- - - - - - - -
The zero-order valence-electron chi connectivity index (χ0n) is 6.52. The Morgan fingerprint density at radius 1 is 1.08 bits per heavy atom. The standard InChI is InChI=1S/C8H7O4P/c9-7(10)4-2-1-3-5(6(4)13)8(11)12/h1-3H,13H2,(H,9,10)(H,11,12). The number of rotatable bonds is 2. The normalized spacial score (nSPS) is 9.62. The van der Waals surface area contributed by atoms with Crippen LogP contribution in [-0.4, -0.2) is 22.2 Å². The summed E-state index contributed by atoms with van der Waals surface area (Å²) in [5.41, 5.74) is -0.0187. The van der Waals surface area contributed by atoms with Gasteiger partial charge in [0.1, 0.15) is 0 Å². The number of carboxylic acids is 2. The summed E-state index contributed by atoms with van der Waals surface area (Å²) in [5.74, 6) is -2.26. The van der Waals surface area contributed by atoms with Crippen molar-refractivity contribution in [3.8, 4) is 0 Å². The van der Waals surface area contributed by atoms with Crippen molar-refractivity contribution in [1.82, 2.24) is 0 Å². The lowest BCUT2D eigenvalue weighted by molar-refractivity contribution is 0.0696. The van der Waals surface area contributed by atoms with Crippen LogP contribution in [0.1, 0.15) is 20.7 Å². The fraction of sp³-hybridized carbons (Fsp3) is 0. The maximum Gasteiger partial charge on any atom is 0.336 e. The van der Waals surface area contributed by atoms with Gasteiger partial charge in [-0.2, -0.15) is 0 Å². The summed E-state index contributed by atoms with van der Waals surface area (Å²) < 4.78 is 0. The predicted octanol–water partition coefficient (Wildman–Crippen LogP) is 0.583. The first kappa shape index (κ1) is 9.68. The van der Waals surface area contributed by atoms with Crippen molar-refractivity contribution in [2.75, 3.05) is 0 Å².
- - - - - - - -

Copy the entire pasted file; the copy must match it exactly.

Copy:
The zero-order valence-electron chi connectivity index (χ0n) is 6.52. The Morgan fingerprint density at radius 1 is 1.08 bits per heavy atom. The standard InChI is InChI=1S/C8H7O4P/c9-7(10)4-2-1-3-5(6(4)13)8(11)12/h1-3H,13H2,(H,9,10)(H,11,12). The number of rotatable bonds is 2. The normalized spacial score (nSPS) is 9.62. The van der Waals surface area contributed by atoms with Crippen LogP contribution in [-0.4, -0.2) is 22.2 Å². The summed E-state index contributed by atoms with van der Waals surface area (Å²) in [5.41, 5.74) is -0.0187. The van der Waals surface area contributed by atoms with Gasteiger partial charge in [0.1, 0.15) is 0 Å². The number of carboxylic acids is 2. The summed E-state index contributed by atoms with van der Waals surface area (Å²) in [5.74, 6) is -2.26. The van der Waals surface area contributed by atoms with Crippen molar-refractivity contribution in [3.8, 4) is 0 Å². The van der Waals surface area contributed by atoms with Crippen molar-refractivity contribution in [1.82, 2.24) is 0 Å². The lowest BCUT2D eigenvalue weighted by molar-refractivity contribution is 0.0696. The van der Waals surface area contributed by atoms with Crippen LogP contribution in [0.1, 0.15) is 20.7 Å². The fraction of sp³-hybridized carbons (Fsp3) is 0. The maximum Gasteiger partial charge on any atom is 0.336 e. The van der Waals surface area contributed by atoms with Gasteiger partial charge in [-0.2, -0.15) is 0 Å². The summed E-state index contributed by atoms with van der Waals surface area (Å²) < 4.78 is 0. The predicted octanol–water partition coefficient (Wildman–Crippen LogP) is 0.583. The first kappa shape index (κ1) is 9.68. The van der Waals surface area contributed by atoms with Crippen molar-refractivity contribution in [2.75, 3.05) is 0 Å².